Raising capital gains taxes—a lot of economic pain for little revenue gain
Rumours abound that the Trudeau government may raise the capital gains tax in tomorrow’s federal budget so it’s critical for Canadians to understand that raising this tax will cause much economic pain for very little revenue gain.
Capital gains taxes are applied to the sale of assets (such as a business or stocks) when the selling price exceeds the original purchase price. Canada currently taxes capital gains income, with some exemptions, at half of one’s marginal income tax rate and there is speculation this will be increased to three-quarters of one’s marginal tax rate in the budget. For someone living in Ontario, that would increase the top combined federal and provincial tax rate on capital gains from 26.8 per cent to 41.1 per cent.
Since recent commentaries by our Fraser Institute colleagues and many others have explained why raising capital gains taxes will impose significant economic costs, we won’t go into that here. Instead, we will focus on the fact that this tax currently brings in little revenue to federal coffers and raising it will generate little if any new revenue.
The government does not publically release how much revenue it receives from taxing capital gains but we can estimate the revenue from this source using a model provided by Statistics Canada. According to this model, capital gains tax revenue from individual Canadians amounts to $4.3 billion each year. That’s just 1.5 per cent of the government’s total $291.1 billion revenue take.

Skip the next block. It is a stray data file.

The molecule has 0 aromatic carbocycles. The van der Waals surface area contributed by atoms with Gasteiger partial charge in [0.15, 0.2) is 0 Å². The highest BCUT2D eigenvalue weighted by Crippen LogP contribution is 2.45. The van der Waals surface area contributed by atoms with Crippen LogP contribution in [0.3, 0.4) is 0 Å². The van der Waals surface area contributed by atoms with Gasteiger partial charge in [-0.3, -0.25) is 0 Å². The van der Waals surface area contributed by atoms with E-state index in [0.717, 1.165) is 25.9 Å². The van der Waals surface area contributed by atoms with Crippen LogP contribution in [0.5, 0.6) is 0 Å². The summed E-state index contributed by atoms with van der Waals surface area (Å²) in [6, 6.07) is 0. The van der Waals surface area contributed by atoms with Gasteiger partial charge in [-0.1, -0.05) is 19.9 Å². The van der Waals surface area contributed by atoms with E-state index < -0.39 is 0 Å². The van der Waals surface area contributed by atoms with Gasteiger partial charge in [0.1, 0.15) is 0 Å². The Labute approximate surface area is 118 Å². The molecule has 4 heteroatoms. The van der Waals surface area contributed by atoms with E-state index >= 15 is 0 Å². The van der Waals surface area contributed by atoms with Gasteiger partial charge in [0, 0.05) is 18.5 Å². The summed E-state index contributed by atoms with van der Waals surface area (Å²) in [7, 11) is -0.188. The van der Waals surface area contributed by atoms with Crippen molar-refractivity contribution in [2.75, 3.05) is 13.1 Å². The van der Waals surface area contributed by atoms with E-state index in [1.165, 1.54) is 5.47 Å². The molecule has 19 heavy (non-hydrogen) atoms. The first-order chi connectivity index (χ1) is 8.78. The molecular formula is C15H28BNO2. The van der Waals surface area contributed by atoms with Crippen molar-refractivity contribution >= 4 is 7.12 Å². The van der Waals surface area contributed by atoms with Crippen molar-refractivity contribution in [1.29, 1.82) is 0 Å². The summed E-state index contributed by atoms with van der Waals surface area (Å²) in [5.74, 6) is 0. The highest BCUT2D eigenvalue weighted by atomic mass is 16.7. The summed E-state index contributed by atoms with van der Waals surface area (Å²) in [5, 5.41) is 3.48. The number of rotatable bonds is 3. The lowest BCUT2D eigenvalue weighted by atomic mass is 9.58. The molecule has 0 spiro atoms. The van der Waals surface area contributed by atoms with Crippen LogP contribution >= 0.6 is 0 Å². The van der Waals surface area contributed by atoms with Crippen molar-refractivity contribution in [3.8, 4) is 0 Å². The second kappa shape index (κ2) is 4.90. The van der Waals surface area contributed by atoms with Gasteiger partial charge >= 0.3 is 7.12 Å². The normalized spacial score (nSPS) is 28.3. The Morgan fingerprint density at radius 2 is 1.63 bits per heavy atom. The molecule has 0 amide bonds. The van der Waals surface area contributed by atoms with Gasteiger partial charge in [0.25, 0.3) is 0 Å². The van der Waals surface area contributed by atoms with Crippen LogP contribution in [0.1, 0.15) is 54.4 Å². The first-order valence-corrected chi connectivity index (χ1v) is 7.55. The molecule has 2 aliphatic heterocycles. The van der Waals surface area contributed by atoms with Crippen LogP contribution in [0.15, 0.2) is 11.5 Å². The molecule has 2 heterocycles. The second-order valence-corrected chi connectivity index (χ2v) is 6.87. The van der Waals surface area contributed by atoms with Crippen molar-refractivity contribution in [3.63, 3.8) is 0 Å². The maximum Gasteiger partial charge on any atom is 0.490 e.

While the amount of revenue that the federal government currently receives from individual capital gains taxes is relatively small, hiking the capital gains tax will likely do little to raise more revenue. Why?
Because Canadians will change their behaviour in response to the tax hike in ways that will reduce the amount of new revenue the government collects. The government’s own Department of Finance warns of this, stating that if capital gains taxes are increased, “taxpayers would react by postponing certain transactions on capital assets in order to reduce the burden of the resulting tax increase.” This means that if the government were to increase the inclusion rate by 50 per cent, it will not likely receive a corresponding increase in capital gains tax revenue due to behaviour responses.
Experience with capital gains taxes in other jurisdictions suggests that higher capital gains taxes are self-defeating as a means of raising more rev¬enue, and that lowering tax rates on capital gains can be positive for the tax base, particularly in the short-term. A review of the literature points to considerable evidence that reducing capital gains taxes increases government revenue for a year or two, as a tax reduction sparks a rush of investors buying and selling assets. The evidence is mixed for the longer-term as the initial impact wears off, but still there is evidence that a capital gains tax increase could fail to raise additional revenue, even in the long-term.
Bottom line: raising the capital gains tax would carry considerable economic costs and provide little in new revenue for the government.
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